• EHR and Meaningful Use Articles > Brooklyn HIE supports mental health patients, coordinates care

    Brooklyn HIE supports mental health patients, coordinates care

    Author | Date April 3, 2013
    Through text message alerts and secure emails, Maimonides Medical Center and the Brooklyn Health Information Exchange (BHIX) have taken a step forward in coordinating care for thousands of psychiatric patients who suffer from bi-polar disorder and schizophrenia.  Recognizing that such mental health conditions – and the medications taken to treat them – may have an effect on emergency room admissions, Maimonides, BHIX, and six partner hospitals developed a real-time alert system, triggering texts and online messages that alert psychiatrists when their patients are admitted to another facility.
    “Beyond the benefits of coordinating care between disparate systems and providers, as an individual physician, I now have a greater sense of where my patients are,” Dr. Kishor Malavade, a psychiatrist with Maimonides, told HealthITBuzz.  “Having that information is incredibly powerful.”  Malavade is able to use the alerts to check in with patients at other facilities and monitor their progress during an illness or crisis.
    Participating physicians will receive a text alert if a patient experiences an admission or discharge to an emergency department, inpatient facility, or an admission on psychiatric grounds.  Physicians have so far been very satisfied with the results, although Dr. Malavade notes that receiving an alert isn’t a substitute for face-to-face communication. “Just because I get a text message alert on my phone doesn’t replace the fact that I need to communicate with my colleagues and the patient.  These alerts are great, but they’ll never be as robust as in-person conversation,” he cautioned.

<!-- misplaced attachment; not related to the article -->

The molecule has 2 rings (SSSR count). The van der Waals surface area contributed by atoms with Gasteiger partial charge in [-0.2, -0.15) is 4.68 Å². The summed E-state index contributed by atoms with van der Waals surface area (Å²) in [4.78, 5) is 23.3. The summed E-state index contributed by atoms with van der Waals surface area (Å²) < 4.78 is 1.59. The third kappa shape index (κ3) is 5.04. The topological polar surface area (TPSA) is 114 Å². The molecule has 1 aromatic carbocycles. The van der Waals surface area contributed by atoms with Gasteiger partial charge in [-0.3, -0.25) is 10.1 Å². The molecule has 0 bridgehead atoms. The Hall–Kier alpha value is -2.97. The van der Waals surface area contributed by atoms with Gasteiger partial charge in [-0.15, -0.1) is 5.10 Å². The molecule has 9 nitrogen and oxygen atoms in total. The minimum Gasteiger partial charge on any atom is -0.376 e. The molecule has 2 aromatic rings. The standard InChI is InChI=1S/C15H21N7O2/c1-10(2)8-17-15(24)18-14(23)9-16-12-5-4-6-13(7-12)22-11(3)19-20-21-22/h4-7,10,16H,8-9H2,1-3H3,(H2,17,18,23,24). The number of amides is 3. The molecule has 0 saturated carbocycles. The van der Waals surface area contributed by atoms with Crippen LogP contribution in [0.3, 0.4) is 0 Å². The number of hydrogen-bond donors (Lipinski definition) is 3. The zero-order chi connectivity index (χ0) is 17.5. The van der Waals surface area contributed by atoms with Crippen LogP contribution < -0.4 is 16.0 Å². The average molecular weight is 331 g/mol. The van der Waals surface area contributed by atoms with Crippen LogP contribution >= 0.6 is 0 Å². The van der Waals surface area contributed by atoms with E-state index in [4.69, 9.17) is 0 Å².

The BHIX infrastructure which provides support for the service is being used as a springboard to launch other care coordination initiatives, including patient education and the addition of different types of facilities.  With a contract from the CMS Center for Innovation, Maimonides plans to expand the service to help monitor chronically ill patients with diabetes and other disorders.
    “Now that we have the infrastructure in place, what we are doing with automated alerting is just the tip of the iceberg. As long we have the data and rules set up, we can do things like establish triggers for an entire practice’s patients…for things like abnormal labs…and even a trigger for the absence of data,” said Irene Koch of BHIX.  We are constantly working with our clinicians to determine how they want to use this functionality to improve care coordination.”

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